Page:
Carbonate shelf development and early Paleozoic benthic diversity in Baltica : a hierarchical diversity partitioning approach using brachiopod data
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The Ordovician-Silurian (similar to 485-419 Ma) was a time of considerable evolutionary upheaval, encompassing both great evolutionary diversification and one of the first major mass extinctions. The Ordovician diversification coincided with global climatic cooling and paleocontinental collision, the ecological impacts of which were mediated by region-specific processes including substrate changes, biotic invasions, and tectonic movements. From the Sandbian-Katian (similar to 453 Ma) onward, an extensive carbonate shelf developed in the eastern Baltic paleobasin in response to a tectonic shift to tropical latitudes and an increase in the abundance of calcareous macroorganisms. We quantify the contributions of environmental differentiation and temporal turnover to regional diversity through the Ordovician and Silurian, using brachiopod occurrences from the more shallow-water facies belts of the eastern Baltic paleobasin, an epicontinental sea on the Baltica paleocontinent. The results are consistent with carbonate shelf development as a driver of Ordovician regional diversification, both by enhancing broadscale differentiation between shallow- and deep-marine environments and by generating heterogeneous carbonate environments that allowed increasing numbers of brachiopod genera to coexist. However, temporal turnover also contributed significantly to apparent regional diversity, particularly in the Middle-Late Ordovician.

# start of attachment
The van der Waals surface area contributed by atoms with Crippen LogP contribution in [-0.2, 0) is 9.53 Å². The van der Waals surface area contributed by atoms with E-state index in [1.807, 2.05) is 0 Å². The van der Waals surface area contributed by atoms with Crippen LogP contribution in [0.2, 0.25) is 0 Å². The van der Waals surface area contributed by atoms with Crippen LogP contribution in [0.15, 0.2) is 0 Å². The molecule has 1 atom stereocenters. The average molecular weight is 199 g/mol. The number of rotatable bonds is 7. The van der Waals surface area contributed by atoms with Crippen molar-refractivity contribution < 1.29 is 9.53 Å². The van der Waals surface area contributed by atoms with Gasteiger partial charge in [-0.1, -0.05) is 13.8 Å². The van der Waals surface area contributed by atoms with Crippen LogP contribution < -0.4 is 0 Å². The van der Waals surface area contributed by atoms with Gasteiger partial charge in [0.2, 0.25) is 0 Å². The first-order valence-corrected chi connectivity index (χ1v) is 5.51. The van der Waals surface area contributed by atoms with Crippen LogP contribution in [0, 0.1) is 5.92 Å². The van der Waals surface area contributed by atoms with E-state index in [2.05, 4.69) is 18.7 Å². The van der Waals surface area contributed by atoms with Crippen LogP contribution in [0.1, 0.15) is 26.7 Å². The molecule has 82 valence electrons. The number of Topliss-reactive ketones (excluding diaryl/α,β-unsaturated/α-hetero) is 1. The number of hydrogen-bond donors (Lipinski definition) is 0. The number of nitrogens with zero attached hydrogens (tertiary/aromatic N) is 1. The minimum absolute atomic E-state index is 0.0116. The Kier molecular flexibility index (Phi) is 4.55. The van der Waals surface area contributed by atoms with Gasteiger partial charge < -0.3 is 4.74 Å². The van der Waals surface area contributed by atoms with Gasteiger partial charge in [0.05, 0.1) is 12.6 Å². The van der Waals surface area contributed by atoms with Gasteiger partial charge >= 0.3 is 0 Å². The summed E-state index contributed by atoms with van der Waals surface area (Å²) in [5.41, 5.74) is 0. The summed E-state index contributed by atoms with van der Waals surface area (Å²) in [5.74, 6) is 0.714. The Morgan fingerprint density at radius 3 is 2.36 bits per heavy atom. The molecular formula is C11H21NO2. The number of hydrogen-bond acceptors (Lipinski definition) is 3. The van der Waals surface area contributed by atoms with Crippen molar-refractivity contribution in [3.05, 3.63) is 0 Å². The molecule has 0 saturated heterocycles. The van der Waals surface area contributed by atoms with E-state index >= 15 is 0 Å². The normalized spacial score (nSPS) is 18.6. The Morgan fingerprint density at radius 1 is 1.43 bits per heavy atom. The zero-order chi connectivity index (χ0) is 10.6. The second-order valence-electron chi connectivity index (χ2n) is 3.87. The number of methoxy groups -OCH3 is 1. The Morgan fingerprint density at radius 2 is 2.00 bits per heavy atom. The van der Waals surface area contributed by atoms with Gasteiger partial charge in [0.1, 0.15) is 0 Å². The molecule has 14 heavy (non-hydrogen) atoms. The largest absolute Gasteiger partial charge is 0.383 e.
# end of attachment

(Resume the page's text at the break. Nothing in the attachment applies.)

Penny , AM , Hints , O & Kroger , B 2022 , ' Carbonate shelf development and early Paleozoic benthic diversity in Baltica : a hierarchical diversity partitioning approach using brachiopod data ' , Paleobiology , vol. 48 , no. 1 , pp. 44–64 . https://doi.org/10.1017/pab.2021.3
Copyright © The Author(s), 2021. Published by Cambridge University Press on behalf of The Paleontological Society. This is an Open Access article, distributed under the terms of the Creative Commons Attribution licence (http://creativecommons.org/ licenses/by/4.0/), which permits unrestricted re-use, distribution, and reproduction in any medium, provided the original work is properly cited.
DescriptionThis paper is part of the project “Ecological Engineering as a Biodiversity Driver in Deep Time,” funded by the Academy of Finland, and is a contribution to the IGCP program 653 “The Onset of the Great Ordovician Biodiversification Event.” O.H. acknowledges support from the Estonian Research Council grant PRG836.
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